Saturday, January 26, 2008


There was a young man sitting at a table at the entrance of a book store in the mall today. And, usually when I'm in a mall it is for a specific purpose, and I tend to have blinders on; only searching for that thing that I went for, and nothing else. So, the first time I walked past, I just knew that I wasn't in the market for books right now, at least not any that doesn't pertain to one of my classes, and so I didn't pay much attention to him. But, once I'd passed the store, I realized that he had books on the table, and I thought.."he must be doing a book signing".

So, leaving Sears (after having purchased a couple of articles for in-laws in Trinidad), I decided to stop by the table afterall. The young man lit up, "Well, I see you decided to come back." He sounded enthusiastic, and right away I was beginning to feel a little bad. You see, right away I noticed the brightly colored cover of his books, with big, silver bold letters, and I just knew it wasn't something I'd be interested in reading. "What type of writing do you do?" The answer I already knew, "Urban fiction."
To make a long story just a little shorter, he was self published, no use for agents or publishers..."get yourself a distributor" and do-it-yourself. Inside, I cringed. I thought, see Persistence, your turning into one of those literary snobs that Marlon James and Matt Johnson talked about.

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Monday, January 21, 2008

Studying Slave Narratives

Since my academic focus is beginning to narrow down to 19th century African American Literature, it is impossible to avoid reading some of the many slave narratives which often document relationships between masters and slaves with amazing clarity. As a citizen of the 21st century, it is sometimes frustrating to witness these affiliations, from the safety and comfort of my livingroom, knowing and believing slavery to be only a cruel and injust system inflicted upon people just like me, for profit and sport, to the benefit of others. It is bewildering while reading these narratives when some of the individuals, in spite of the cruelty they have been subjected to, still find that they feel much affection for their former masters. In the narrative Behind the Scenes or Thirty Years a Slave and Four Years in the White House, Elizabeth Keckley, former dressmaker to Mary Lincoln remarked,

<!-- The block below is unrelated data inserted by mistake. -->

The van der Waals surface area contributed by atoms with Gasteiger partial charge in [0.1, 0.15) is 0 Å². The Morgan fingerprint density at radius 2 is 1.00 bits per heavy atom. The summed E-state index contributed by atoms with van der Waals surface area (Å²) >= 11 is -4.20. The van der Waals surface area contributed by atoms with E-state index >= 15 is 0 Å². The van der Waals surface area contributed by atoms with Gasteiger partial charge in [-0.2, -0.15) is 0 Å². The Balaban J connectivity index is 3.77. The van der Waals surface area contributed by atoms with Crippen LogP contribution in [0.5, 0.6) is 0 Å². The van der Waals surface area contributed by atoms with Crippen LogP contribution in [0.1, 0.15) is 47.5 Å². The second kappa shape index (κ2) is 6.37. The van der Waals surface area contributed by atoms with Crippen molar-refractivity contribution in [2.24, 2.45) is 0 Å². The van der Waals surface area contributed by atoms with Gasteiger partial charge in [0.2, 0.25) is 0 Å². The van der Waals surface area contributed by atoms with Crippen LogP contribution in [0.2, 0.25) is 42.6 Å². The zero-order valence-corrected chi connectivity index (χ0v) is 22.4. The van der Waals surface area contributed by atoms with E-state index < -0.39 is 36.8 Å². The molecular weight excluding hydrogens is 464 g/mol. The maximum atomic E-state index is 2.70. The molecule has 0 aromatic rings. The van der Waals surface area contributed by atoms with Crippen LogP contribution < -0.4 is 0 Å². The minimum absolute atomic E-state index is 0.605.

"how warm is the attachment between master and slave."
I could understand the attactment a master would have, as a slave performed those duties that I wish I had someone to do for me at times. But, a slaves' attachment to a master? I don't quite get it, nor do I think I ever will. Upon a long awaited visit to her former master after the Civil War, Keckley goes on to say,
"Could my friends of the North have seen that meeting, they would never have doubted again that the mistress had any affection for her former slave."
In spite of my own mistrust (well founded, I think), still there is something for us all to learn in these narratives which often bring to the forefront the human interest aspects of slavery.

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Friday, January 04, 2008

A New Year, A New Semester

Next week begins the final year into my quest for a Bachelors degree, a semester that will be at the least engaging, if not arduous. I chose to forgo my gig in the President’s Office, and instead take on an 18 hour load which includes an internship with a literary journal. I will also be doing a directed research for which I created the syllabus. (I’ll talk about that in the next post.) I actually only have classroom time for my four other courses which includes fourth semester Spanish, Renaissance Literature, African American Literature before 1850, and a Contemporary Literature course. And, because I’m not working in an office everyday, I can revert to the comfort and ease of wearing jeans and tennis shoes to school again, ah….

I’m excited about this New Year, because for the first time since I first pursued a college education many, many years ago, I am actually beginning to see a light at the end of the tunnel; my goal of continuing my studies and building a foundation for a writing career is conceivably in my reach.

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Studying 19th Century Black Women Writers

So, one of the highlights this semester for me will be this directed research that I’ll be doing. This is like, taking a class, only I’ll be the only student. That’s a good thing in that I’ll get time and attention (or at least I think I will) with studying and focusing on a subject or genre of particular interest to me. It will be under the direction and guidance of a professor that I’ve chosen, and I’ll be using this information to help prepare for my thesis in the fall. I had to create and propose the syllabus for this research, which had to be accepted by he Language and Literature department head. For me, this subject will be 19th century African American women writers.

The two texts I’ve chosen as primary are Reconstructing Womanhood: The Emergence of the Afro American Woman Novelist by Hazel V. Carby and Written By Herself: Literary Production by African American Women, 1746-1892 by Francis Smith Foster (a scholar at Emory University that I hope to ultimately have more interaction with). The writers that I’ll be studying are the narratives of Harriet Jacobs and Elizabeth Keckley, Anna Julia Cooper, Pauline Hopkins, Francis E.W. Harper, Ida B. Wells, and Mary Church Terrell. It will be interesting to study the similarities and the individualities of these black women and their work through the veil of the Victorian era and in the aftermath of the Civil War.

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